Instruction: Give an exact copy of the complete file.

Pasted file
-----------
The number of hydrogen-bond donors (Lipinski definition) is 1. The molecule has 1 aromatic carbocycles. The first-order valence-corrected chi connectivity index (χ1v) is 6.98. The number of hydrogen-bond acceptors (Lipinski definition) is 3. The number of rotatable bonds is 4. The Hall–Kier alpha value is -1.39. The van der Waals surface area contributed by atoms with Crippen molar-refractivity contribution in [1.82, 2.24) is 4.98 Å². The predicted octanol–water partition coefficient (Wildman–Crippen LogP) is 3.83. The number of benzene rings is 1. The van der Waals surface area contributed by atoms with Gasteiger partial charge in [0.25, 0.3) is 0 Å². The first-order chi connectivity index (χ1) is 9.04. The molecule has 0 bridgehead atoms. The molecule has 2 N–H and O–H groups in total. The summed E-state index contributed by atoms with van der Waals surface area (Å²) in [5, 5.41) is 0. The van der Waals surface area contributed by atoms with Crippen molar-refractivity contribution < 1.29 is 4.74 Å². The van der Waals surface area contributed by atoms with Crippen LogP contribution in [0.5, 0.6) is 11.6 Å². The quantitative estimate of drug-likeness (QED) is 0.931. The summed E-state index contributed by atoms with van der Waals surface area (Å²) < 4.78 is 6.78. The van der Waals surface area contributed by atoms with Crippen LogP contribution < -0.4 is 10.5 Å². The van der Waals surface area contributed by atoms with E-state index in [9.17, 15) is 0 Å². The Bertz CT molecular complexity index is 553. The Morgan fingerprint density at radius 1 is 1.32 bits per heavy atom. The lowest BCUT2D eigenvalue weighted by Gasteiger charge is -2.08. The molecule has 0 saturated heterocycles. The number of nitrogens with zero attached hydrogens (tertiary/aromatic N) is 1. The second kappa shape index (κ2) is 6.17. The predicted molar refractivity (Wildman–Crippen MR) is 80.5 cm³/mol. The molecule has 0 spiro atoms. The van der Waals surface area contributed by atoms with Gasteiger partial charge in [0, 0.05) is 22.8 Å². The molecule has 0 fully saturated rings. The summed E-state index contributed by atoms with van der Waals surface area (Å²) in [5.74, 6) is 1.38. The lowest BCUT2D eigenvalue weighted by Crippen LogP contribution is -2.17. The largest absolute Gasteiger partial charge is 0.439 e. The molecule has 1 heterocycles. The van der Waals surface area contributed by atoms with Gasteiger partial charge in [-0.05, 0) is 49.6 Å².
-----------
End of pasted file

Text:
The number of hydrogen-bond donors (Lipinski definition) is 1. The molecule has 1 aromatic carbocycles. The first-order valence-corrected chi connectivity index (χ1v) is 6.98. The number of hydrogen-bond acceptors (Lipinski definition) is 3. The number of rotatable bonds is 4. The Hall–Kier alpha value is -1.39. The van der Waals surface area contributed by atoms with Crippen molar-refractivity contribution in [1.82, 2.24) is 4.98 Å². The predicted octanol–water partition coefficient (Wildman–Crippen LogP) is 3.83. The number of benzene rings is 1. The van der Waals surface area contributed by atoms with Gasteiger partial charge in [0.25, 0.3) is 0 Å². The first-order chi connectivity index (χ1) is 9.04. The molecule has 0 bridgehead atoms. The molecule has 2 N–H and O–H groups in total. The summed E-state index contributed by atoms with van der Waals surface area (Å²) in [5, 5.41) is 0. The van der Waals surface area contributed by atoms with Crippen molar-refractivity contribution < 1.29 is 4.74 Å². The van der Waals surface area contributed by atoms with Crippen LogP contribution in [0.5, 0.6) is 11.6 Å². The quantitative estimate of drug-likeness (QED) is 0.931. The summed E-state index contributed by atoms with van der Waals surface area (Å²) < 4.78 is 6.78. The van der Waals surface area contributed by atoms with Crippen LogP contribution < -0.4 is 10.5 Å². The van der Waals surface area contributed by atoms with E-state index in [9.17, 15) is 0 Å². The Bertz CT molecular complexity index is 553. The Morgan fingerprint density at radius 1 is 1.32 bits per heavy atom. The lowest BCUT2D eigenvalue weighted by Gasteiger charge is -2.08. The molecule has 0 saturated heterocycles. The number of nitrogens with zero attached hydrogens (tertiary/aromatic N) is 1. The second kappa shape index (κ2) is 6.17. The predicted molar refractivity (Wildman–Crippen MR) is 80.5 cm³/mol. The molecule has 0 spiro atoms. The van der Waals surface area contributed by atoms with Gasteiger partial charge in [0, 0.05) is 22.8 Å². The molecule has 0 fully saturated rings. The summed E-state index contributed by atoms with van der Waals surface area (Å²) in [5.74, 6) is 1.38. The lowest BCUT2D eigenvalue weighted by Crippen LogP contribution is -2.17. The largest absolute Gasteiger partial charge is 0.439 e. The molecule has 1 heterocycles. The van der Waals surface area contributed by atoms with Gasteiger partial charge in [-0.05, 0) is 49.6 Å².